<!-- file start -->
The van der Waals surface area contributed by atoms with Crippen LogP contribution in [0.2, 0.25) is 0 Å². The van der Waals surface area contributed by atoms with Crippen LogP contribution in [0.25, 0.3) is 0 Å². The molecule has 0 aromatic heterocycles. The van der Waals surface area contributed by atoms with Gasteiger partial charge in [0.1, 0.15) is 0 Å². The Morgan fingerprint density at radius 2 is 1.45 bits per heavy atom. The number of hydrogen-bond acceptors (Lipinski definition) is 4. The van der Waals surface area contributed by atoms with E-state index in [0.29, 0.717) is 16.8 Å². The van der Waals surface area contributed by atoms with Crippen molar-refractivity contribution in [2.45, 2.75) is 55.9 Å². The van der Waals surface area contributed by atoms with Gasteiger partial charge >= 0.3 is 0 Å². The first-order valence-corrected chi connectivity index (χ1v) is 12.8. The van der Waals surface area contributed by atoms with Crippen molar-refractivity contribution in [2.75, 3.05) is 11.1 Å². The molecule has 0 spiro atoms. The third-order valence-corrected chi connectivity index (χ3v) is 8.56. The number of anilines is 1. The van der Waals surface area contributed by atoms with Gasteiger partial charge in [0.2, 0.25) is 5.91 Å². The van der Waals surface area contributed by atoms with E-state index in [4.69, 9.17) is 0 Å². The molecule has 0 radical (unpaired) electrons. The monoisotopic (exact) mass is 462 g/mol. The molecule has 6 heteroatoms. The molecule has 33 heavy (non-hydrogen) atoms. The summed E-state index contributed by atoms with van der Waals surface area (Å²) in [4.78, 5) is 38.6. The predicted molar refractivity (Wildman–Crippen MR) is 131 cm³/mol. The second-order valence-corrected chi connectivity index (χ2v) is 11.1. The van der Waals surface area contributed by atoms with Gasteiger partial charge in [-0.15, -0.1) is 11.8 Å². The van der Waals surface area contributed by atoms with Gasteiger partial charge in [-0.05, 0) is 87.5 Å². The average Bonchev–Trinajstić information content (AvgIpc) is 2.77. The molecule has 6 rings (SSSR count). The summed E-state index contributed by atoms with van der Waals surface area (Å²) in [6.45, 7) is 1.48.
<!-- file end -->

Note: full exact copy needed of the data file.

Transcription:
The van der Waals surface area contributed by atoms with Crippen LogP contribution in [0.2, 0.25) is 0 Å². The van der Waals surface area contributed by atoms with Crippen LogP contribution in [0.25, 0.3) is 0 Å². The molecule has 0 aromatic heterocycles. The van der Waals surface area contributed by atoms with Gasteiger partial charge in [0.1, 0.15) is 0 Å². The Morgan fingerprint density at radius 2 is 1.45 bits per heavy atom. The number of hydrogen-bond acceptors (Lipinski definition) is 4. The van der Waals surface area contributed by atoms with E-state index in [0.29, 0.717) is 16.8 Å². The van der Waals surface area contributed by atoms with Crippen molar-refractivity contribution in [2.45, 2.75) is 55.9 Å². The van der Waals surface area contributed by atoms with Gasteiger partial charge >= 0.3 is 0 Å². The first-order valence-corrected chi connectivity index (χ1v) is 12.8. The van der Waals surface area contributed by atoms with Crippen molar-refractivity contribution in [2.75, 3.05) is 11.1 Å². The molecule has 0 spiro atoms. The third-order valence-corrected chi connectivity index (χ3v) is 8.56. The number of anilines is 1. The van der Waals surface area contributed by atoms with Gasteiger partial charge in [0.2, 0.25) is 5.91 Å². The van der Waals surface area contributed by atoms with E-state index in [4.69, 9.17) is 0 Å². The molecule has 0 radical (unpaired) electrons. The monoisotopic (exact) mass is 462 g/mol. The molecule has 6 heteroatoms. The molecule has 33 heavy (non-hydrogen) atoms. The summed E-state index contributed by atoms with van der Waals surface area (Å²) in [4.78, 5) is 38.6. The predicted molar refractivity (Wildman–Crippen MR) is 131 cm³/mol. The second-order valence-corrected chi connectivity index (χ2v) is 11.1. The van der Waals surface area contributed by atoms with Gasteiger partial charge in [-0.15, -0.1) is 11.8 Å². The van der Waals surface area contributed by atoms with Gasteiger partial charge in [-0.05, 0) is 87.5 Å². The average Bonchev–Trinajstić information content (AvgIpc) is 2.77. The molecule has 6 rings (SSSR count). The summed E-state index contributed by atoms with van der Waals surface area (Å²) in [6.45, 7) is 1.48.